Changes to Disability Tax Credit

in Autism, Disability Tax Credit, Registered Disability Savings Plan

The proposed 2021 Federal Budget has possible changes to how disabilities are evaluated. Specifically, “…update the list of mental functions of everyday life that is used for assessment for the Disability Tax Credit…”. When I first read the statement, I worried this was an attempt to shrink the pool, but I have been assured this is not the case.

A portion of the statement is as follows:

To help more families and people living with disabilities access the Disability Tax Credit, and other related support measures like the Registered Disability Savings Plan and the Child Disability Benefit: 

* Budget 2021 proposes to update the list of mental functions of everyday life that is used for assessment for the Disability Tax Credit. Using terms that are more clinically relevant would make it easier to be assessed, reduce delays, and improve access to benefits.

* Budget 2021 also proposes to recognize more activities in determining time spent on life-sustaining therapy and to reduce the minimum required frequency of therapy to qualify for the Disability Tax Credit. To ensure these changes enable applicants to have a fair and proper assessment of their eligibility for the Disability Tax Credit, the government will undertake a review of these changes in 2023.

It is estimated that, as a result of these measures, an additional 45,000 people will qualify for the Disability Tax Credit, and related benefit programs linked to its eligibility, each year. This represents $376 million in additional support over five years, starting in 2021-22.

Part 3: A Resilient and Inclusive Recovery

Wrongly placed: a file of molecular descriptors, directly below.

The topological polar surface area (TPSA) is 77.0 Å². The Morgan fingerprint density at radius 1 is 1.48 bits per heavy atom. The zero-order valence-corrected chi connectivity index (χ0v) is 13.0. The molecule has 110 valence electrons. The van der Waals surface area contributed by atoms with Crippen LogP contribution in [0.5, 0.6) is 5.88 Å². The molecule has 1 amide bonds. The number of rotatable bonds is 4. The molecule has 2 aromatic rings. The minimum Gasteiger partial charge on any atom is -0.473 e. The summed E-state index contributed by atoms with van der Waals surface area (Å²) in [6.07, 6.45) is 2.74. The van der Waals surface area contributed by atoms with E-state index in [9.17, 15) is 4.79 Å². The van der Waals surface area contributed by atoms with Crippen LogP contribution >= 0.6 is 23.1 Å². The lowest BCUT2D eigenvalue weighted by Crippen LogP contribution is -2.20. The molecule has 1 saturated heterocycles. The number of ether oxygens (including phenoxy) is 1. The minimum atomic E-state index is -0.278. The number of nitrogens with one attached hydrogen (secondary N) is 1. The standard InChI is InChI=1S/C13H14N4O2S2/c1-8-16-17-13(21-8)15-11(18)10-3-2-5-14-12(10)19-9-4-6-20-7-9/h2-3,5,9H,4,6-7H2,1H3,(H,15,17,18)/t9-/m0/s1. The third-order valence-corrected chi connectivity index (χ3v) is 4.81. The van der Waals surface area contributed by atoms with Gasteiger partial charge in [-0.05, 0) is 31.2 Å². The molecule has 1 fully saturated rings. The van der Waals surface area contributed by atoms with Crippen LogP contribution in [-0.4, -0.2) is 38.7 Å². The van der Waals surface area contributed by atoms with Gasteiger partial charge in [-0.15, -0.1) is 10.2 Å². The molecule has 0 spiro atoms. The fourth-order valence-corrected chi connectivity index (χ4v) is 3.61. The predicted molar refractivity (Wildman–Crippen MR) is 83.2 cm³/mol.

It is the final line of that statement that makes me less paranoid about this.

Caveat Disability Tax Credit

As with previous changes, these will not come into play until after the Budget (2021) is passed by parliament. What the results of the review ends up doing, remains to be seen. My concern is still with the “…Using terms that are more clinically relevant would make it easier….” phrase. This suggests the Doctor filling in the T2201 forms will need to know the correct vernacular for the forms.

  • The RDSP Page is the Overview of all articles I have written about the RDSP (including DTC and other areas).
    • RDSP : Laying the Ground Work (first things first)
      What needs to be done BEFORE you can apply for a Registered Disability Savings Plan? A major aspect of this is the Disability Tax Credit (DTC), make sure you click on this page to get started.
    • RDSP : Working with The Account
      Now that you have succeeded getting your Disability Tax Credit (DTC) you need to open an RDSP account with a bank or such, but how is that done? It is not as easy as you might think. This page outlines many of the issues that have arisen for my family working with an RDSP account.
    • Disability Tax Related Topics
      Thanks for my RDSP and DTC work I then had to learn a great deal about the tax implications of having a disabled child.
    • Autism Specific Articles
      Being the proud Father of a child on the Autism Spectrum I also ended up writing a great deal about Autism specific things as well.

{ 1 comment }

  • Susan April 20, 2021, 8:19 PM

    Fingers crossed. I wish the DTC was broader for people who are underemployed due to mental acuity and also recognized the additional costs (for parents/guardians). And better recognition of lifelong disabilities that won’t improve to avoid the repeated qualifying with inconsistent decisions. We can only hope.

    Reply

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